George Eustice: It has been a success. We recognised very early on, way back in March, that the seasonal labour that normally comes here probably would not come, or certainly would not come in the same numbers, and that, although around a third of the EU migrant labour was already in the UK and had been involved in the winter harvest and picking daffodils in places like St Ives, we would not have the numbers that we needed. We were working with industry from March. It has been a great success. We set up a portal that was run by AHDB and, generally speaking, during the peak month of June, most of the large employers, such as Geest and other soft-fruit producers, were reporting that around a third of the staff they have had this year have been British, some of them furloughed and some of them unemployed. The remaining two-thirds, generally speaking, have continued to be migrant labour, either because they were already here or because they managed to travel here.
We have also seen instances in which Poles and Lithuanians who had perhaps settled in the UK and were working in the hospitality industry, but maybe 10 years ago were picking strawberries or flowers and working in the fields, turned their hand to take part in the harvest. We have not had reports of significant problems with businesses getting the labour they need; indeed, when I asked whether they wanted us to give this a further boost, the feedback from industry was that this had been a success and had contributed around a third of their labour, but they did not need any further people at this point.
David Kennedy: Some of the recruiters and growers have asked to be delisted from the website because they have met all of their need for workers for the whole season. Again, that is a sign of the success.
Q262 Derek Thomas: When this kicked off, the Secretary of State will be aware of businesses in our area of south-west Cornwall that were very frantic about this. You are right that it has been a success. The concern now is that some of these people were furloughed and are going back to work. Has that presented itself as a problem, or will that not present the challenge that I think it may?
George Eustice: We have considered this. If the furlough scheme had ended, for instance, at the end of the July, there could have been a pressure point in August or September. We have been working on plans to try to encourage more students to turn their hand to this, to help fill the gap as furloughed staff return. In the event, a smaller proportion of the people who have responded to this challenge than we expected were furloughed. Quite a lot of them either were unemployed or were students, so we do not know that furloughed staff returning to work is going to present any particular challenges at this stage. We are also now, of course, past the peak strawberry period. The last week of May and the month of June is the peak, and it starts to get slightly quieter from July onwards.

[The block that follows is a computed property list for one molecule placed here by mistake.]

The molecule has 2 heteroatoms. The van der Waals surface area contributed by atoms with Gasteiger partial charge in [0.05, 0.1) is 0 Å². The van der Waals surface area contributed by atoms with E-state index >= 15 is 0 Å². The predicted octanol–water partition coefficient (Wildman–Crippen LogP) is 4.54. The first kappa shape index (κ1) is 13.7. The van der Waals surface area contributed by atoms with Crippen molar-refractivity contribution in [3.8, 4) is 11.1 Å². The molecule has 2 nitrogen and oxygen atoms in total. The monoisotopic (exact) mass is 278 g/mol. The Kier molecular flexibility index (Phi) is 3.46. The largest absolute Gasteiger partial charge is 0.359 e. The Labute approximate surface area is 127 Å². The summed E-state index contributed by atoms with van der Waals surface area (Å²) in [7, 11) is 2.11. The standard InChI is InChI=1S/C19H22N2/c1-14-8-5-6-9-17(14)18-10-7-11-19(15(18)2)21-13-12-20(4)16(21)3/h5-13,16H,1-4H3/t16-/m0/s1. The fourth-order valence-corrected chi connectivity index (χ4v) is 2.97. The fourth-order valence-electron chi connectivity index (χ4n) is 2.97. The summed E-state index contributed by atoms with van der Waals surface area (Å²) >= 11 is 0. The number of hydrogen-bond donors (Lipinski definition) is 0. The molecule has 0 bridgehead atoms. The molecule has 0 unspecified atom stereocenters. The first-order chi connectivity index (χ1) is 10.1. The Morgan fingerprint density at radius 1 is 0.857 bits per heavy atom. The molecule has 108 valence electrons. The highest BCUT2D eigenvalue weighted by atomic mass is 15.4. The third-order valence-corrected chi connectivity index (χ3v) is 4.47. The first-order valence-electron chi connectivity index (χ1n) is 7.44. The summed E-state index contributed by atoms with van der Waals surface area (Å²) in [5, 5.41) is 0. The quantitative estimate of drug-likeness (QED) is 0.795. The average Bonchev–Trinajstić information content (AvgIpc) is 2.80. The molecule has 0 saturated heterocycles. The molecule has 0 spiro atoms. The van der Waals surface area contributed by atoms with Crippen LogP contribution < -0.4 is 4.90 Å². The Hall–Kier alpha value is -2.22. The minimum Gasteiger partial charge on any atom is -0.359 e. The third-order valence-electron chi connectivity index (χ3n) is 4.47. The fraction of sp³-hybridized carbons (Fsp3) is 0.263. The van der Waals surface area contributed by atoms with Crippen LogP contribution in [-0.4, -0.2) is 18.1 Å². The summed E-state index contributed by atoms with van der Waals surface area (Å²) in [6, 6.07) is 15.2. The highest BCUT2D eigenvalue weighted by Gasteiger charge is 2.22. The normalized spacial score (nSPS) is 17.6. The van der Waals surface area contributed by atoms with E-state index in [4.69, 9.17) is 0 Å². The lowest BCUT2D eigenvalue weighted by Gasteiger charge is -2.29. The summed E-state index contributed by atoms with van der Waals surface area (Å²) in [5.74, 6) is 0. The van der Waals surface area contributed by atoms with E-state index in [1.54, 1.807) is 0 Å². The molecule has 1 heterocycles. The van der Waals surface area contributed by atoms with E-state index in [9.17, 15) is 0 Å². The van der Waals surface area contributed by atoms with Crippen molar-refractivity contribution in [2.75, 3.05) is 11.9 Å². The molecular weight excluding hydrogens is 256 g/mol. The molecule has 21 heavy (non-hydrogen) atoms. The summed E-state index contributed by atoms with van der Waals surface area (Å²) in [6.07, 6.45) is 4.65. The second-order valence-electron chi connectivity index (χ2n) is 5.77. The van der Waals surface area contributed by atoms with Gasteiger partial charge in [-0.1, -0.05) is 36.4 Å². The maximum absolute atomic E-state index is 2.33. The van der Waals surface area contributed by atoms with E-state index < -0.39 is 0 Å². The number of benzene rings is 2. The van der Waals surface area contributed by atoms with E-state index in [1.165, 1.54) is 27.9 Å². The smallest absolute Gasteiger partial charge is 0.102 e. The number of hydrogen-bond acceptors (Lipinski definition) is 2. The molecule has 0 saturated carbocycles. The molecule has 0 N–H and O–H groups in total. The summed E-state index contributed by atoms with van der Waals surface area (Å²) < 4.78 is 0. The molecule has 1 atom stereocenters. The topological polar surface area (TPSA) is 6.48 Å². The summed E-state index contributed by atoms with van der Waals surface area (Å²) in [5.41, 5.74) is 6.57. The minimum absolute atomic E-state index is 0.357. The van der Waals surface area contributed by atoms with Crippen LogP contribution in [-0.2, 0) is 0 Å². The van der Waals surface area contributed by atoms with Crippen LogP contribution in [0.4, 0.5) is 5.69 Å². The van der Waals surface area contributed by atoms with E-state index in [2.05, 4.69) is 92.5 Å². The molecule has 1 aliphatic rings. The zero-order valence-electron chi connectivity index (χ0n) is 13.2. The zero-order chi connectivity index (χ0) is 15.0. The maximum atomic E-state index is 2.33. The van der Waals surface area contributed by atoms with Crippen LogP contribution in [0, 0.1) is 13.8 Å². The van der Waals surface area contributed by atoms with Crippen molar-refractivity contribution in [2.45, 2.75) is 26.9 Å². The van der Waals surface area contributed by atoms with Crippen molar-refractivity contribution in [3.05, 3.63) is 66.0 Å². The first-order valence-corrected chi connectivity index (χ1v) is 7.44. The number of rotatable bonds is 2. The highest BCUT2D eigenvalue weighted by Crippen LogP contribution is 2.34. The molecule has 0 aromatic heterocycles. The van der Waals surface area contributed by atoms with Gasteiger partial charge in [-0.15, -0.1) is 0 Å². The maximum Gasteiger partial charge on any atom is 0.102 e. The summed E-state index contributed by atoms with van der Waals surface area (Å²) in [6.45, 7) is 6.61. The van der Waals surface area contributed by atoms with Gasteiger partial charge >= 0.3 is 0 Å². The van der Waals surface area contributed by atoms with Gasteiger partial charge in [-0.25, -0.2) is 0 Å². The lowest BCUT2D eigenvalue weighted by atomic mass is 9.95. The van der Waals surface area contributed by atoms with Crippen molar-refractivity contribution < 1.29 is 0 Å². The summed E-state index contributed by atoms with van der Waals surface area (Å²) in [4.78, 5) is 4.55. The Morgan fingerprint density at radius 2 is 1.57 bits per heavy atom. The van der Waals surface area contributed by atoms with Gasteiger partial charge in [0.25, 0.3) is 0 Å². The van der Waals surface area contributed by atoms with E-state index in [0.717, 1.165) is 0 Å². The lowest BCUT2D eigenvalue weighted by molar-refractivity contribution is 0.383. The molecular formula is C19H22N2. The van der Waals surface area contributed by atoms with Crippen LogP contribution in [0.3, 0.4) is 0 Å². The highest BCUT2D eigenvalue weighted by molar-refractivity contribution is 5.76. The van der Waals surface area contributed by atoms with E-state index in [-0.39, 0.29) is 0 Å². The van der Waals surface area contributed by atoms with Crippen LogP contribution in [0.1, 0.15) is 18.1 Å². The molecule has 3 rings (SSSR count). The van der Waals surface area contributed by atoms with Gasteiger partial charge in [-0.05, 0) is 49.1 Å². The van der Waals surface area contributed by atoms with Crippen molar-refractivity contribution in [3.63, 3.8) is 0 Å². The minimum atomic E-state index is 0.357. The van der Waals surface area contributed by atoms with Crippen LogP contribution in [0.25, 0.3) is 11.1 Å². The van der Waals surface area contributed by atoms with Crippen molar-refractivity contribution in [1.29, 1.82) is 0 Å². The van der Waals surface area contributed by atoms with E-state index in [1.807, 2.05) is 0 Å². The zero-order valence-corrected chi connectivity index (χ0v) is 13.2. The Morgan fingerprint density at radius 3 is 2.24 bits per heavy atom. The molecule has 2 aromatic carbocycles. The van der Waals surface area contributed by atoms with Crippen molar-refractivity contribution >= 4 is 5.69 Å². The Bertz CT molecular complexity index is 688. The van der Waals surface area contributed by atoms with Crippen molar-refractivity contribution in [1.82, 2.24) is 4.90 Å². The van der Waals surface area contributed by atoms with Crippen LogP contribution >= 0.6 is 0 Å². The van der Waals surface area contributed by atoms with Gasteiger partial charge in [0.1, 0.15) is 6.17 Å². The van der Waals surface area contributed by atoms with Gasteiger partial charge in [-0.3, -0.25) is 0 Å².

Q263 Derek Thomas: While we would never want the coronavirus in the first place and we would not want it back, it could not have come at a better time to demonstrate the value of our food production and how important these jobs are. Also, given that we are told that there will be increased unemployment, are you fairly hopeful, Secretary of State, that we will begin to attract local labour into these jobs much more long-term, so people find a career and a satisfying job in the kind of work that previously we have relied so heavily on imported labour for?
Moving on from Covid, when will the Government be evaluating the seasonal workers pilot, which obviously is about foreign labour, and clarifying how many seasonal workers will be allowed in 2021? Are the two connected? In terms of the success of Pick for Britain, does that change the conversation regarding the seasonal workers allowed into the UK next year?